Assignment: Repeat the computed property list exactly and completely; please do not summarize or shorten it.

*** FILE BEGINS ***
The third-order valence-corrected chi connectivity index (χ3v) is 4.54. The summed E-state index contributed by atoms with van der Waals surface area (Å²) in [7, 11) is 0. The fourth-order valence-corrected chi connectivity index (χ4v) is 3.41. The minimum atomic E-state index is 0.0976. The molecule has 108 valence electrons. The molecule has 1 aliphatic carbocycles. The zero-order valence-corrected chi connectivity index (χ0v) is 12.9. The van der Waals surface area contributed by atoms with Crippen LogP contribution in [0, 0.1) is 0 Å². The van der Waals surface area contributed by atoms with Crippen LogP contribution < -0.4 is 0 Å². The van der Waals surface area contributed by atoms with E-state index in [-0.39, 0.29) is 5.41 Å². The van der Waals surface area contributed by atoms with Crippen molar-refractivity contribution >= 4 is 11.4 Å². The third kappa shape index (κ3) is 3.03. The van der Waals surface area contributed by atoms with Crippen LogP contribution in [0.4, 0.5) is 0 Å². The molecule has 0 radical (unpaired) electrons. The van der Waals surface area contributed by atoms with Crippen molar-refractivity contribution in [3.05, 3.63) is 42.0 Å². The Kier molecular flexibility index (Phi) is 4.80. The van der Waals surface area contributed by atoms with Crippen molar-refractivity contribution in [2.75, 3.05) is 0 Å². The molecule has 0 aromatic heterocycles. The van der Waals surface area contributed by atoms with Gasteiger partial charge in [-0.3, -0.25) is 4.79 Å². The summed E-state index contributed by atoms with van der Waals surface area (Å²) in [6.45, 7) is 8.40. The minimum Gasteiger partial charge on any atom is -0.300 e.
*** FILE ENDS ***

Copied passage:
The third-order valence-corrected chi connectivity index (χ3v) is 4.54. The summed E-state index contributed by atoms with van der Waals surface area (Å²) in [7, 11) is 0. The fourth-order valence-corrected chi connectivity index (χ4v) is 3.41. The minimum atomic E-state index is 0.0976. The molecule has 108 valence electrons. The molecule has 1 aliphatic carbocycles. The zero-order valence-corrected chi connectivity index (χ0v) is 12.9. The van der Waals surface area contributed by atoms with Crippen LogP contribution in [0, 0.1) is 0 Å². The van der Waals surface area contributed by atoms with Crippen LogP contribution < -0.4 is 0 Å². The van der Waals surface area contributed by atoms with E-state index in [-0.39, 0.29) is 5.41 Å². The van der Waals surface area contributed by atoms with Crippen molar-refractivity contribution >= 4 is 11.4 Å². The third kappa shape index (κ3) is 3.03. The van der Waals surface area contributed by atoms with Crippen LogP contribution in [0.4, 0.5) is 0 Å². The molecule has 0 radical (unpaired) electrons. The van der Waals surface area contributed by atoms with Crippen molar-refractivity contribution in [3.05, 3.63) is 42.0 Å². The Kier molecular flexibility index (Phi) is 4.80. The van der Waals surface area contributed by atoms with Crippen molar-refractivity contribution in [2.75, 3.05) is 0 Å². The molecule has 0 aromatic heterocycles. The van der Waals surface area contributed by atoms with Gasteiger partial charge in [-0.3, -0.25) is 4.79 Å². The summed E-state index contributed by atoms with van der Waals surface area (Å²) in [6.45, 7) is 8.40. The minimum Gasteiger partial charge on any atom is -0.300 e.